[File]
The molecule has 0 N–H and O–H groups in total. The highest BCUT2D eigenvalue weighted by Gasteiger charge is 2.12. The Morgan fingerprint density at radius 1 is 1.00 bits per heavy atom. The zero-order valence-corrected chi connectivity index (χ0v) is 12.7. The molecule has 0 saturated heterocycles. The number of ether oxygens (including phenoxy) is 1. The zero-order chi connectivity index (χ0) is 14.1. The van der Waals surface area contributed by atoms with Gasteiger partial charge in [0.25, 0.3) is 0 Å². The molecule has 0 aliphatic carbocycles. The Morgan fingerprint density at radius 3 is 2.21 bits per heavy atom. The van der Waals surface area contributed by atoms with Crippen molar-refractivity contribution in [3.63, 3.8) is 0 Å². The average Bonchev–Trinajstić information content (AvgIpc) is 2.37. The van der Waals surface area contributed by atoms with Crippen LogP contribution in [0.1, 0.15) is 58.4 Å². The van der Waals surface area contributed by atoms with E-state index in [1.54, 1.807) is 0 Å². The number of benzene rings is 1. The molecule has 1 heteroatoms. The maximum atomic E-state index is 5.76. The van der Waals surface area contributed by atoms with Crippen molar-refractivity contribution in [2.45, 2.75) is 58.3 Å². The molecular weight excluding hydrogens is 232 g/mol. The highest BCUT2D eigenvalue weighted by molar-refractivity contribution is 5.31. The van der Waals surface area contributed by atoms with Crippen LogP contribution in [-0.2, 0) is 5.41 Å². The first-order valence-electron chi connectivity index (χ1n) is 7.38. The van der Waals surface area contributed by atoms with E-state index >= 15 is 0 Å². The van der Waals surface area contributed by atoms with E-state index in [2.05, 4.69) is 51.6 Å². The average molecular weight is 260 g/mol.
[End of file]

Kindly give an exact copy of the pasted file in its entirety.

The molecule has 0 N–H and O–H groups in total. The highest BCUT2D eigenvalue weighted by Gasteiger charge is 2.12. The Morgan fingerprint density at radius 1 is 1.00 bits per heavy atom. The zero-order valence-corrected chi connectivity index (χ0v) is 12.7. The molecule has 0 saturated heterocycles. The number of ether oxygens (including phenoxy) is 1. The zero-order chi connectivity index (χ0) is 14.1. The van der Waals surface area contributed by atoms with Gasteiger partial charge in [0.25, 0.3) is 0 Å². The molecule has 0 aliphatic carbocycles. The Morgan fingerprint density at radius 3 is 2.21 bits per heavy atom. The van der Waals surface area contributed by atoms with Crippen molar-refractivity contribution in [3.63, 3.8) is 0 Å². The average Bonchev–Trinajstić information content (AvgIpc) is 2.37. The van der Waals surface area contributed by atoms with Crippen LogP contribution in [0.1, 0.15) is 58.4 Å². The van der Waals surface area contributed by atoms with E-state index in [1.54, 1.807) is 0 Å². The number of benzene rings is 1. The molecule has 1 heteroatoms. The maximum atomic E-state index is 5.76. The van der Waals surface area contributed by atoms with Crippen molar-refractivity contribution in [2.45, 2.75) is 58.3 Å². The molecular weight excluding hydrogens is 232 g/mol. The highest BCUT2D eigenvalue weighted by molar-refractivity contribution is 5.31. The van der Waals surface area contributed by atoms with Crippen LogP contribution in [-0.2, 0) is 5.41 Å². The first-order valence-electron chi connectivity index (χ1n) is 7.38. The van der Waals surface area contributed by atoms with E-state index >= 15 is 0 Å². The van der Waals surface area contributed by atoms with E-state index in [2.05, 4.69) is 51.6 Å². The average molecular weight is 260 g/mol.